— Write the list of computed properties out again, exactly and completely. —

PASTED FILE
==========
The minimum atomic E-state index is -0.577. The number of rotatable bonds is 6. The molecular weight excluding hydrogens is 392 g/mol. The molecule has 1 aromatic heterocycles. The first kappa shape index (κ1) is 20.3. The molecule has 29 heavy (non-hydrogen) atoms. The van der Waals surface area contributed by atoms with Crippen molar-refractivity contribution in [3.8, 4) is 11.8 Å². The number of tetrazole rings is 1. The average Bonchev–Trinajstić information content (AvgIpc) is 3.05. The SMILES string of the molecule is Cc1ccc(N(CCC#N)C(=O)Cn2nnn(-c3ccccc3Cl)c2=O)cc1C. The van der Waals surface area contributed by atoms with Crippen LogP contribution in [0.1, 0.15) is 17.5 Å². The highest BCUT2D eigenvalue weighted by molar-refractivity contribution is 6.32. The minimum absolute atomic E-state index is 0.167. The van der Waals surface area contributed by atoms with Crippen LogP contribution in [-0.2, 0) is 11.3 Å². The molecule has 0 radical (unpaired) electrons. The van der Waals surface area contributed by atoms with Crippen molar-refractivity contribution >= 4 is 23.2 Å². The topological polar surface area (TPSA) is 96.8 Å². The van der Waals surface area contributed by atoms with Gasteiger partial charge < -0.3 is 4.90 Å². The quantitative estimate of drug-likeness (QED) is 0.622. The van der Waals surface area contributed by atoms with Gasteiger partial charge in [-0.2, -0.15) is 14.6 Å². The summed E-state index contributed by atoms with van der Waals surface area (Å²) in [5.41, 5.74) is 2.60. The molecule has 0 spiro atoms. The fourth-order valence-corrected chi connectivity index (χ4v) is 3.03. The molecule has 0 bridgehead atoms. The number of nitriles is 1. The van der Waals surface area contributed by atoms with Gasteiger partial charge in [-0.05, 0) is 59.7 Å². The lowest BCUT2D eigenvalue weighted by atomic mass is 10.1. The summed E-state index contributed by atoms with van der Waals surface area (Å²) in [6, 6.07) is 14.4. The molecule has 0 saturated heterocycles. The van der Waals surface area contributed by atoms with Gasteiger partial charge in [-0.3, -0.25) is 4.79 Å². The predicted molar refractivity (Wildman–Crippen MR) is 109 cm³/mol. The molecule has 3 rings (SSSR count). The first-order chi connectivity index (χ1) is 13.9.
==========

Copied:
The minimum atomic E-state index is -0.577. The number of rotatable bonds is 6. The molecular weight excluding hydrogens is 392 g/mol. The molecule has 1 aromatic heterocycles. The first kappa shape index (κ1) is 20.3. The molecule has 29 heavy (non-hydrogen) atoms. The van der Waals surface area contributed by atoms with Crippen molar-refractivity contribution in [3.8, 4) is 11.8 Å². The number of tetrazole rings is 1. The average Bonchev–Trinajstić information content (AvgIpc) is 3.05. The SMILES string of the molecule is Cc1ccc(N(CCC#N)C(=O)Cn2nnn(-c3ccccc3Cl)c2=O)cc1C. The van der Waals surface area contributed by atoms with Crippen LogP contribution in [0.1, 0.15) is 17.5 Å². The highest BCUT2D eigenvalue weighted by molar-refractivity contribution is 6.32. The minimum absolute atomic E-state index is 0.167. The van der Waals surface area contributed by atoms with Crippen LogP contribution in [-0.2, 0) is 11.3 Å². The molecule has 0 radical (unpaired) electrons. The van der Waals surface area contributed by atoms with Crippen molar-refractivity contribution >= 4 is 23.2 Å². The topological polar surface area (TPSA) is 96.8 Å². The van der Waals surface area contributed by atoms with Gasteiger partial charge < -0.3 is 4.90 Å². The quantitative estimate of drug-likeness (QED) is 0.622. The van der Waals surface area contributed by atoms with Gasteiger partial charge in [-0.2, -0.15) is 14.6 Å². The summed E-state index contributed by atoms with van der Waals surface area (Å²) in [5.41, 5.74) is 2.60. The molecule has 0 spiro atoms. The fourth-order valence-corrected chi connectivity index (χ4v) is 3.03. The molecule has 0 bridgehead atoms. The number of nitriles is 1. The van der Waals surface area contributed by atoms with Gasteiger partial charge in [-0.05, 0) is 59.7 Å². The lowest BCUT2D eigenvalue weighted by atomic mass is 10.1. The summed E-state index contributed by atoms with van der Waals surface area (Å²) in [6, 6.07) is 14.4. The molecule has 0 saturated heterocycles. The van der Waals surface area contributed by atoms with Gasteiger partial charge in [-0.3, -0.25) is 4.79 Å². The predicted molar refractivity (Wildman–Crippen MR) is 109 cm³/mol. The molecule has 3 rings (SSSR count). The first-order chi connectivity index (χ1) is 13.9.